Does anybody really think the world would be better off if we could keep the current transportation system and power it 100% by corn?? When is this country going to start wake up and start questioning the car culture? Oil is one part of the car culture problem.

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  • Meghan March 8, 2007 at 10:12 am

    I sent an email to Mr. Beaven to let him know that bikes cut fossil fuel emissions, and that it was too bad our elected officials don’t give making bicycling safer more than lip service. I did get an email back from him shortly — and this is what he said:
    “Yes! Yes! They’ve got plans for encouraging more bike commuting! I promise.
    But in a story about a 60-some-page report, I can’t hit every topic. I’ll
    try to address that in the next back seat column.”

    So there you have it, from the reporter’s mouth…

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  • Brad March 8, 2007 at 10:21 am

    Cripes! Some of you are acting like second graders miffed over not getting a gold star from the teacher.

    The article mentions that the report lists eleven ideas for meeting the goal. Perhaps more bike use is mentioned in the report? In any event, the reporter (or his editor) likely chose to focus on the “sexier” big ticket items that will impact the most citizens. I seriously doubt some evil cabal of journalists sit around at the Big O cackling about their latest scheme to annoy cyclists. Then again, if we keep whining about every perceived slight real or imagined, we will be easily marginalized as nothing more than petty attention whores. ( I am also willing to bet that a good number of passionate bike activists probably don’t even bother to vote – just a feeling I get.)

    The city is moving in the right direction and is years ahead of other American metropolises. Let’s endeavor to keep improving it but in a pragmatic and realistic manner. And for God’s sake stop acting like scorned children because the word “bike” doesn’t appear in a freakin’ news article.

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  • Attornatus_Oregonensis March 8, 2007 at 10:28 am

    Thanks for the lecture, Brad. And for the speculation on why cycling was left out of the article. Is it OK with you if we continue discussing it?

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  • Brad March 8, 2007 at 11:13 am

    Sure. Until “The Man” mandates helmet usage and redundant brakes on fixies – it is still a free country.

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  • Cecil March 8, 2007 at 1:06 pm

    This is only slightly off-topic, but speaking of Oregonian articles about bicycles (of which there have actually been quite a few lately), there was a positive one on Monday re: Cleveland High School students who “bike pool” to school. I enjoyed it very much until I got to this part:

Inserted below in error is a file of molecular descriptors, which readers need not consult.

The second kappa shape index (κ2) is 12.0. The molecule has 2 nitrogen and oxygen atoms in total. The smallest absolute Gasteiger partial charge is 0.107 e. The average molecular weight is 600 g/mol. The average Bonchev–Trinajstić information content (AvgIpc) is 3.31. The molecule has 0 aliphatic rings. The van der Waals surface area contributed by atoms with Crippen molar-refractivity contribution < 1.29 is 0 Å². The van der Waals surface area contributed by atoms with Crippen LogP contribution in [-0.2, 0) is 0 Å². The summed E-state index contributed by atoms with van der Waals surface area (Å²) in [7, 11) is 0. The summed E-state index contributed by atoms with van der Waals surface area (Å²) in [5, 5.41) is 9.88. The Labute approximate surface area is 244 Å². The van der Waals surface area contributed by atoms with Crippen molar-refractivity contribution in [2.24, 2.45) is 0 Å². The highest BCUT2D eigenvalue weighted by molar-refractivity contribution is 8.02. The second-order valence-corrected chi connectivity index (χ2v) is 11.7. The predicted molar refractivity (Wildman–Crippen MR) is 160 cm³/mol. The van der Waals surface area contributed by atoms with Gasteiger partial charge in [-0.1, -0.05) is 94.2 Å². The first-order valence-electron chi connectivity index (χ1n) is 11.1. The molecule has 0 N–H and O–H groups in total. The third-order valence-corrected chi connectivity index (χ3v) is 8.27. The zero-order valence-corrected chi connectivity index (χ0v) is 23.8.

“Making their way along Southeast Lincoln Street, past Division and over to Clinton, the group sets a leisurely pace. Riding with their hands in their pockets, they fill out an entire lane, prompting a car or two to maneuver around them.”

    I hope they were at least wearing helmets :-)

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  • Patrick March 8, 2007 at 1:18 pm

    Reminds me of a recent article in the NY Times about a move to limit Pedicabs. You’d think in that city for sure they would want any alternative to burning fuel.

    I also find it weird that PDX wouldn’t mention bikes as an alternative.

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  • 'Jefe March 8, 2007 at 8:22 pm

    The Oregonian is listed as being a titanium (highest)level sponsor of the BTA.

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  • Macaroni March 8, 2007 at 10:55 pm

    Post #1: cars of preference are Corvette and Porsche

    Publisher Fred Stickel, old fart, resents providing the “free” small lockup for bikes in the O’s garage.

    The O does not support BTA’s Bike Commute Challenge. An employee cannot even post anything about it in the building because the Oregonian does not allow posting of anything they do not a sponsor. Look for the Oregonian on the list of participating employers and you will not see them. Management couldn’t care less about bike commuting despite the fact that a lot of employees bike to work.

    The O does not provide employees with transit passes although most employees do not even live in Portland.

    The Portland Metro section of the paper is now about 1-1/2 pages whereas it used to be a whole section of its own. And the O has pathetic national coverage, no national reporters – everything is from the AP or some other news source – probably whichever is cheapest.

    Newspapers are struggling, but the O has really gone downhill.

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  • sheldon March 9, 2007 at 7:37 pm

    Well, there is an alternative to ranting about the O’s coverage. Has anybody contacted the task force and see to what extent bicycling infrastructure is part of the plan to cut fuel use? I’d urge you to contact Michael Armstrong, who is co-ordinating the task force. He also happens to be a regular bike commuter.